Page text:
Judging LEGO MASTERS: Exclusive Fran Scott interview

Scientist and engineering expert Fran Scott has joined LEGO MASTERS to help Matthew Ashton to judge the contestants. Here, she talks to Brick Fanatics about joining the team

Fran Scott is bringing a new energy to LEGO MASTERS Series 2, joining Matthew Ashton to judge the builds that the contestants produce. With a background in science and a passion for engineering, she is well placed to offer a different take on the challenges to the LEGO design expert.

With the new series underway, Fran speaks to Brick Fanatics about being part of the building challenge television show.

How did you come to be a LEGO MASTERS judge?

My background is that I am a scientist, I build demonstrations to show scientific principles to people who perhaps don’t know what they are or they don’t know how good the science principle is. So that’s my day to day job. I have worked in television behind the scenes for a fair few years, and then I have worked in front of the camera since about 2012.

I have worked mostly with children’s shows, doing demonstrations to help the children understand things, and through that I have been involved with the First LEGO League. Obviously I knew about this program and stuff, so when they called I was like, “yes, yes, yes”. I’m Matthew’s permanent partner in crime which is lovely. I’m loving it.
How was it joining the show in the second year?

There was a lot of learning that went on with the first series, obviously I watched it, I knew the lay of the land basically. It is that weird thing when you watch people on TV you know you think you know them anyway, so I turned up and was like, “hey Matthew.” We just got on straight away actually. It’s really nice as well to be that relaxed about each other that both of our personalities can come out.

Matthew’s level of knowledge is so good. One of the teams the other week went: “I think the shark’s a bit too big.” He said: “the shark is perfectly proportioned because I designed that shark”.

What is it like being surrounded by the creative chaos of the build room?

It is chaos with a purpose. It is interesting because I know what children are capable of and I know what people are capable of when they put their mind to it. When I was doing the First LEGO League I was always impressed with what the kids could do.

So I came to this with an idea of what they would build and thinking, “oh yes I’d be impressed with that”. Because you leave them building and it’s like looking at a half completed piece of art, you’re like, “oh it looks alright”, then you come back two hours later and you’re like “holy smoke, this is insanely good”. I have now come to expect the brilliant, so now they have to produce something that’s outstandingly brilliant – they have made it hard for themselves.

What is especially impressive is building on a large scale, which is quite different to what people tend to build at home.

These are not the rich kids from the rich families, these are the brilliant builders, and so there are people who don’t have access to the bricks they have here. Not necessarily just the quantity, but the technical bricks, so they are using some of these technical bricks for the first time and then they are nailing it completely.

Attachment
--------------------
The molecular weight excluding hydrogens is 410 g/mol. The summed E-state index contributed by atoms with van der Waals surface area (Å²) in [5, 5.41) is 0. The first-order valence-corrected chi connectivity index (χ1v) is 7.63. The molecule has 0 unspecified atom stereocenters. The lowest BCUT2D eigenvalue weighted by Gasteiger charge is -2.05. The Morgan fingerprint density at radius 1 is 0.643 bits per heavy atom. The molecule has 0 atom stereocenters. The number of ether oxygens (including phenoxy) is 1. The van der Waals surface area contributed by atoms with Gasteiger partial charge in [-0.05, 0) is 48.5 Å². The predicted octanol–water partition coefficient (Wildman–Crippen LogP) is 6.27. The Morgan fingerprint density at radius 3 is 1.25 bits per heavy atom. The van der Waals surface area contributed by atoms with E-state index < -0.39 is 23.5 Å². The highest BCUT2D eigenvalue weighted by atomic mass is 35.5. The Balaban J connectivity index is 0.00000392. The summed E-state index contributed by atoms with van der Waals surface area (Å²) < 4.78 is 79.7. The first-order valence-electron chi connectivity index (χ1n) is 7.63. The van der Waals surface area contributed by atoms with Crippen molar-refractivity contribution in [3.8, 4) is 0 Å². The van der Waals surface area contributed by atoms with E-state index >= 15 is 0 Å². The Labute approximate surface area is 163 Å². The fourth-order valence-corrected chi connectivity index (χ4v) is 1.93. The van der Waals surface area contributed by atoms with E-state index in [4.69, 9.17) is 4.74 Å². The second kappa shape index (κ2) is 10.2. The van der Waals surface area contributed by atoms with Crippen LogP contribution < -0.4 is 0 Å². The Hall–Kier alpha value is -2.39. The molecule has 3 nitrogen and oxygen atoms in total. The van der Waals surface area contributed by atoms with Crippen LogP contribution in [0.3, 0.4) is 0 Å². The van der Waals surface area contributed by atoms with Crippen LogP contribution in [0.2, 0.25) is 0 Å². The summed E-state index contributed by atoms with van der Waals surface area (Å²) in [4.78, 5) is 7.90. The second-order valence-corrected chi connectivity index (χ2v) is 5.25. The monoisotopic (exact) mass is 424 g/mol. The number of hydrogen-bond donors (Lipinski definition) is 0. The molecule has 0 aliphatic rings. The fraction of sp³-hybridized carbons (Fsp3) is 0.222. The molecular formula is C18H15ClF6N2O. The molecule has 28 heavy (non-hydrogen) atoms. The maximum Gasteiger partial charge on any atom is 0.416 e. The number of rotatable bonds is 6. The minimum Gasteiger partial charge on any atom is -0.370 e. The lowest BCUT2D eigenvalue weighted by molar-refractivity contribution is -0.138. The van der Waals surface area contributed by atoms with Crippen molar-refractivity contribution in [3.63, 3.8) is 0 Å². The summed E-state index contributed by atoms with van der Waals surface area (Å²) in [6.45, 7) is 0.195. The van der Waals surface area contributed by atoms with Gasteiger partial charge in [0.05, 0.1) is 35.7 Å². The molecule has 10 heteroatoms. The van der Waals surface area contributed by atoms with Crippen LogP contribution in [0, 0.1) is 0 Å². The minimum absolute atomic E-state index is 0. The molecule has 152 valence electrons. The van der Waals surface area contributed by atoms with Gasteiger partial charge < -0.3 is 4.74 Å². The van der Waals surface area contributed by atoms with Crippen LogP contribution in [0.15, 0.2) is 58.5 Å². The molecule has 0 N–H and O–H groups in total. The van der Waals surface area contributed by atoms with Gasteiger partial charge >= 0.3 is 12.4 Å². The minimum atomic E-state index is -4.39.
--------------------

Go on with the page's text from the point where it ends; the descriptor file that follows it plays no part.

What I love about this show is that these are just normal people. They are the ones that really love LEGO and they are actually being given this chance to have anything that they want. Lewis and Paul have got this hospital, and it was something that they had been wanting to build for a while. They don’t have access to this number of bricks at home, obviously you’re not going to have a hundred million bricks.

How do the children fare in this competitive environment?

There are not that many competitions where being a child isn’t a disadvantage just because of experience and stuff. Whereas what I love about this is that it’s a totally even playing field, no-one has got an advantage on age at all, there are some tasks where I think having a child should be an advantage rather than a disadvantage.

What has been good is, you know what it’s like when you are a kid, you have a passion, and that can be anything – it can be stickers, it can be horses, it can be football. But if you have that passion sometimes it is seen as something different. You know that if something is different then it is a target for being bullied, it doesn’t really matter what that is, but in this case obviously it is being passionate about LEGO.

It has been really nice that these kids that are loving building can actually see adults that love it just as much as they do, and see that there are people like them. It is helping the kids just to see that it is okay to like something.

Tomorrow night, the teams will be split in the unplanned challenge before building holes for a LEGO crazy gold course. Episode 3 will air on November 20 at 8.00pm on Channel 4.

To continue to support the work of Brick Fanatics, please buy your LEGO sets from shop.LEGO.com and Amazon using our affiliate links.

More LEGO MASTERS coverage:

Series 2 Episode 1 – review
Series 2 Episode 1 – verdict
Series 2 Episode 1 – exit interview
Judging LEGO MASTERS: Exclusive Matthew Ashton interview
Series 2 Episode 2 – review
Series 2 Episode 2 – verdict
Series 2 Episode 2 – exit interview

Meet the teams:
Adam and Odette
Catherine and Patrick
Paul and Lewis
Jayden and Kato
Chris and Joseph
Nathan and Tom
Harry and Ollie
Izzy and Stuart

Graham

Graham is the Editor of BrickFanatics.com, with plenty of experience working on LEGO related projects. He has contributed to various websites and publications on topics including niche hobbies, the toy industry and education. If you would like to get involved with Brick Fanatics, as a builder, writer or photographer – then please contact Graham at graham@brickfanatics.com.

Graham

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